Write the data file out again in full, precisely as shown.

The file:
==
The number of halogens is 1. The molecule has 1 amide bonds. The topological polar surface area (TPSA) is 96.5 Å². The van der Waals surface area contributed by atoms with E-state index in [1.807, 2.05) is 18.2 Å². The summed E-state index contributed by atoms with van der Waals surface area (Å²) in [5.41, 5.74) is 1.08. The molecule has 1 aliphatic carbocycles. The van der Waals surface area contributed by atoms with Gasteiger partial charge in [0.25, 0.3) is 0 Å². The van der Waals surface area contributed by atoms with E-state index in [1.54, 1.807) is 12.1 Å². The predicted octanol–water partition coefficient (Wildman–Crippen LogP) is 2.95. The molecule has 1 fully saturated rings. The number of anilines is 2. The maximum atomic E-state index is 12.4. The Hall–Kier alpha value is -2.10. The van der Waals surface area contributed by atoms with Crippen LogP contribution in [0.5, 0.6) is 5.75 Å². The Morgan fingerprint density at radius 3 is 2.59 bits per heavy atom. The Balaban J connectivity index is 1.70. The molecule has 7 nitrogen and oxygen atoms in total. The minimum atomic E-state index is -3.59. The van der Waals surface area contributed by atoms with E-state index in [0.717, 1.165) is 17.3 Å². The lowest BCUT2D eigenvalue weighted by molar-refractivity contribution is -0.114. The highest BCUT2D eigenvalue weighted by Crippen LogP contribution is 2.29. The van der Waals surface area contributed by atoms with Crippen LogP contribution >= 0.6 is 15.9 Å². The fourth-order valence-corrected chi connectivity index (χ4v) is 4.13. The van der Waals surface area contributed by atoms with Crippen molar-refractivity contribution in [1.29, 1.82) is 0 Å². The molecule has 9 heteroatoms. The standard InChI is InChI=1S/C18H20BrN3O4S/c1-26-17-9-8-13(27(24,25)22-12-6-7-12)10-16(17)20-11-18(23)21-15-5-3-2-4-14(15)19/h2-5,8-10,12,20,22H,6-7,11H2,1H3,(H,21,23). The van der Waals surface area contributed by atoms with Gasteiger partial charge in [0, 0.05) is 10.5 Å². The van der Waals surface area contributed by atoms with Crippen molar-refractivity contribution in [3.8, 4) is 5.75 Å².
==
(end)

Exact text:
The number of halogens is 1. The molecule has 1 amide bonds. The topological polar surface area (TPSA) is 96.5 Å². The van der Waals surface area contributed by atoms with E-state index in [1.807, 2.05) is 18.2 Å². The summed E-state index contributed by atoms with van der Waals surface area (Å²) in [5.41, 5.74) is 1.08. The molecule has 1 aliphatic carbocycles. The van der Waals surface area contributed by atoms with Gasteiger partial charge in [0.25, 0.3) is 0 Å². The van der Waals surface area contributed by atoms with E-state index in [1.54, 1.807) is 12.1 Å². The predicted octanol–water partition coefficient (Wildman–Crippen LogP) is 2.95. The molecule has 1 fully saturated rings. The number of anilines is 2. The maximum atomic E-state index is 12.4. The Hall–Kier alpha value is -2.10. The van der Waals surface area contributed by atoms with Crippen LogP contribution in [0.5, 0.6) is 5.75 Å². The Morgan fingerprint density at radius 3 is 2.59 bits per heavy atom. The Balaban J connectivity index is 1.70. The molecule has 7 nitrogen and oxygen atoms in total. The minimum atomic E-state index is -3.59. The van der Waals surface area contributed by atoms with E-state index in [0.717, 1.165) is 17.3 Å². The lowest BCUT2D eigenvalue weighted by molar-refractivity contribution is -0.114. The highest BCUT2D eigenvalue weighted by Crippen LogP contribution is 2.29. The van der Waals surface area contributed by atoms with Crippen LogP contribution >= 0.6 is 15.9 Å². The fourth-order valence-corrected chi connectivity index (χ4v) is 4.13. The van der Waals surface area contributed by atoms with Crippen molar-refractivity contribution in [1.29, 1.82) is 0 Å². The molecule has 9 heteroatoms. The standard InChI is InChI=1S/C18H20BrN3O4S/c1-26-17-9-8-13(27(24,25)22-12-6-7-12)10-16(17)20-11-18(23)21-15-5-3-2-4-14(15)19/h2-5,8-10,12,20,22H,6-7,11H2,1H3,(H,21,23). The van der Waals surface area contributed by atoms with Gasteiger partial charge in [0, 0.05) is 10.5 Å². The van der Waals surface area contributed by atoms with Crippen molar-refractivity contribution in [3.8, 4) is 5.75 Å².